Eckenhoff RG, Johansson JS, Wei H, Carnini A, Kang B, Wei W, Pidikiti R, Keller JM, Eckenhoff MF.
Inhaled anesthetic enhancement of amyloid-beta oligomerization and cytotoxicity.
Anesthesiology. 2004 Sep;101(3):703-9.
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Waking up demented: New ideas about
anesthesia-induced cognitive impairment
In an intriguing paper just published in Anesthesiology, Eckenhoff et al.
seek an explanation for the commonly observed transitory, and sometimes
persistent, cognitive impairment that is observed following surgeries involving
the use of inhaled anesthetics. This observation, along with results of a
number of studies suggesting, but not proving, a link between surgery and
increased risk of Alzheimer’s and Parkinson’s disease in the elderly, led Eckenhoff
et al. to study whether inhaled anesthetics might have direct effects
on amyloid-β protein (Aβ) self-assembly. To do so, the authors used a combination
of biophysical methods to study peptide assembly. These methods
included turbidity measurements, filtration, electron microscopy, Thioflavin
T (ThT) binding, and size exclusion chromatography. In addition, lactate
dehydrogenase (LDH) assays were done on PC12 cells to assess peptide-mediated
cytotoxicity. The basic experimental design used groups including
anesthetic alone, peptide alone, and mixtures of the two. Anesthetics included
halothane, isoflurane, propofol, and ethanol.
Halothane increased Aβ42 aggregation in a concentration-dependent manner.
This anesthetic also augmented ThT binding during Aβ42 self-assembly.
Electron microscopy of the assemblies present at the termination of these experiments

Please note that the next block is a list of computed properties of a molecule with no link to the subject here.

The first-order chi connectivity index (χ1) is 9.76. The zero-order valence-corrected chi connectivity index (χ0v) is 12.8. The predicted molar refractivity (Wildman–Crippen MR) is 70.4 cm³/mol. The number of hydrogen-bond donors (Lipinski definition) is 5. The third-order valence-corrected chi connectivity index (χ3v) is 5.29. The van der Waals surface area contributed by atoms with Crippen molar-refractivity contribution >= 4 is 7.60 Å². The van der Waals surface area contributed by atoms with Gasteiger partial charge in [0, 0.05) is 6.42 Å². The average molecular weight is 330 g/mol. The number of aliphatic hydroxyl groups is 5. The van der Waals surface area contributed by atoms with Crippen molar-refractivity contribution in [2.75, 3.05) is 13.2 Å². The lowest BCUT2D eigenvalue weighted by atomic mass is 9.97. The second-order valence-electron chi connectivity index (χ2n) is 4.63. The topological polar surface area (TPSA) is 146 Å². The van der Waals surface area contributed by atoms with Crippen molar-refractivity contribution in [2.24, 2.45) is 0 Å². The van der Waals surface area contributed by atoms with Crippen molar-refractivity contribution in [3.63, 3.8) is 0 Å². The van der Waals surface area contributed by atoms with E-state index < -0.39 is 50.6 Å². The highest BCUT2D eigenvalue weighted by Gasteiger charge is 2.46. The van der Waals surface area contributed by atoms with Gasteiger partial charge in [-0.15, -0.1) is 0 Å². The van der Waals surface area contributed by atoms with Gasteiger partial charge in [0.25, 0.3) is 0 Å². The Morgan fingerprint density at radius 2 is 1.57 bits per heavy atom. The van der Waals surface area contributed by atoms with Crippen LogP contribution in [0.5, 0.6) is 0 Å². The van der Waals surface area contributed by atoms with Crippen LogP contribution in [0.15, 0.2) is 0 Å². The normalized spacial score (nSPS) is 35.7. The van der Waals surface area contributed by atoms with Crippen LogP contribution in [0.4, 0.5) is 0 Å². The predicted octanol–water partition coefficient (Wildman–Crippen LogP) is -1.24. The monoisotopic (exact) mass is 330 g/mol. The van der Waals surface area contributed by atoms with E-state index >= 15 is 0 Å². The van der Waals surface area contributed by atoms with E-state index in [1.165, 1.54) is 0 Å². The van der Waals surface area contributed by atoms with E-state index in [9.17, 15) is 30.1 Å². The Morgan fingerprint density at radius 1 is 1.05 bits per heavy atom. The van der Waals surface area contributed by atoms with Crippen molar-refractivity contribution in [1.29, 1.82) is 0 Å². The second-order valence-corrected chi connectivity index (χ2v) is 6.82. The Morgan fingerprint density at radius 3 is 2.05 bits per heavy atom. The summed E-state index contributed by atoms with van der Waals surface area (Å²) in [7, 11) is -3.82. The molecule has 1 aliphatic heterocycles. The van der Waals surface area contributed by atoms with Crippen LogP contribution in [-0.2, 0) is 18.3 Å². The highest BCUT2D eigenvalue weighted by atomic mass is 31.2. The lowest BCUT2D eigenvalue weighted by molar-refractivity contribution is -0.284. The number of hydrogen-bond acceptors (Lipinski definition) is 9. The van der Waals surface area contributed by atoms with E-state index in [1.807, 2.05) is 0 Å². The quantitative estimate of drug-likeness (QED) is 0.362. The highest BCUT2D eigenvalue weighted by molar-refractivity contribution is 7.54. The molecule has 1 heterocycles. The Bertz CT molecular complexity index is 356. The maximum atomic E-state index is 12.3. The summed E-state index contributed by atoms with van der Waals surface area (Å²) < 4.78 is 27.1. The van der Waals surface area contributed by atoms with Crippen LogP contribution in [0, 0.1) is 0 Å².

showed fibrils and protofibrils. Examination of the amount of
peptide filterable through a 100 kDa molecular mass membrane revealed
that halothane-treated Aβ assembly reactions were least filterable, followed
in rank order by isoflurane, propofol, and ethanol. Halothane also facilitated
the formation of high molecular weight assemblies, as assessed by size
exclusion chromatography. In addition, halothane, as well as isoflurane, potentiated
the toxic effect of Aβ42 on PC12 cells.
The authors conclude that inhaled anesthetics enhance oligomerization
and cytotoxicity of Alzheimer's disease-associated peptides, and that this effect
may underlie the clinically observed surgery (anesthetic)-associated cognitive
impairment often observed in the elderly. This is an intriguing notion worthy
of further study.
How can the suggestive work of Eckenhoff et al. be placed on a rigorous
experimental foundation? As with any structure-activity study of Aβ, the
key requirement will be determination of the distribution of Aβ assemblies
and a correlation of that distribution with a specific peptide-associated behavior,
whether that behavior is biophysical (filterability, morphology, dye
binding, turbidity) or biological (cytotoxicity). The method of peptide preparation
used here (DMSO solubilization and dissolution into buffer) produces
a heterogeneous population of assemblies, complicating data interpretation.
In particular, although the role of oligomers was discussed explicitly, the
presence of protofibrils and fibrils in the peptide preparations used precludes
determination of the effects of anesthetics on oligomer formation and activity.
Eckenhoff et al. may be right. However, greater confidence in the conclusions
will come through examination of oligomer-specific assembly processes
and effects. The application of more sophisticated spectroscopic methods
to monitor directly anesthetic-peptide interactions would provide additional
support for the authors’ postulations that hydrophobic interactions are central
to the effects observed.
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